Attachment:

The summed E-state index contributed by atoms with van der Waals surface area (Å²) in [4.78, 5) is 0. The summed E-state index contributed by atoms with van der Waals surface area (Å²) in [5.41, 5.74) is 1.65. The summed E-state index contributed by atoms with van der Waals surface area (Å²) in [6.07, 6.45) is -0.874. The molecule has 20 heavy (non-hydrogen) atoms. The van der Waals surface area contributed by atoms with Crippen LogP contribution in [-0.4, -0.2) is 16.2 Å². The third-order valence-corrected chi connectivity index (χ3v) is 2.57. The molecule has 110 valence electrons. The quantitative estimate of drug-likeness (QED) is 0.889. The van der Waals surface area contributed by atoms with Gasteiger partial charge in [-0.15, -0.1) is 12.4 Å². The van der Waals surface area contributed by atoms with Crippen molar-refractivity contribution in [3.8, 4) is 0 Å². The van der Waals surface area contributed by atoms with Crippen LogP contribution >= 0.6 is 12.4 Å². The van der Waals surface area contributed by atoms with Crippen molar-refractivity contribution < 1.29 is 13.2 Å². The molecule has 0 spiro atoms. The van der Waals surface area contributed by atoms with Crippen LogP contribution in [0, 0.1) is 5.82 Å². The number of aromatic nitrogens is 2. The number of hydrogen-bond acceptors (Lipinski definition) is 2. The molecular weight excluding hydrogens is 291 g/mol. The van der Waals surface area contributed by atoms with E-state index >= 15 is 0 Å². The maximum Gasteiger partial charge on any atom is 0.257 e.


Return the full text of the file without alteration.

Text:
The summed E-state index contributed by atoms with van der Waals surface area (Å²) in [4.78, 5) is 0. The summed E-state index contributed by atoms with van der Waals surface area (Å²) in [5.41, 5.74) is 1.65. The summed E-state index contributed by atoms with van der Waals surface area (Å²) in [6.07, 6.45) is -0.874. The molecule has 20 heavy (non-hydrogen) atoms. The van der Waals surface area contributed by atoms with Crippen LogP contribution in [-0.4, -0.2) is 16.2 Å². The third-order valence-corrected chi connectivity index (χ3v) is 2.57. The molecule has 110 valence electrons. The quantitative estimate of drug-likeness (QED) is 0.889. The van der Waals surface area contributed by atoms with Gasteiger partial charge in [-0.15, -0.1) is 12.4 Å². The van der Waals surface area contributed by atoms with Crippen molar-refractivity contribution in [3.8, 4) is 0 Å². The van der Waals surface area contributed by atoms with Crippen LogP contribution >= 0.6 is 12.4 Å². The van der Waals surface area contributed by atoms with Crippen molar-refractivity contribution < 1.29 is 13.2 Å². The molecule has 0 spiro atoms. The van der Waals surface area contributed by atoms with Crippen LogP contribution in [0, 0.1) is 5.82 Å². The number of aromatic nitrogens is 2. The number of hydrogen-bond acceptors (Lipinski definition) is 2. The molecular weight excluding hydrogens is 291 g/mol. The van der Waals surface area contributed by atoms with E-state index >= 15 is 0 Å². The maximum Gasteiger partial charge on any atom is 0.257 e.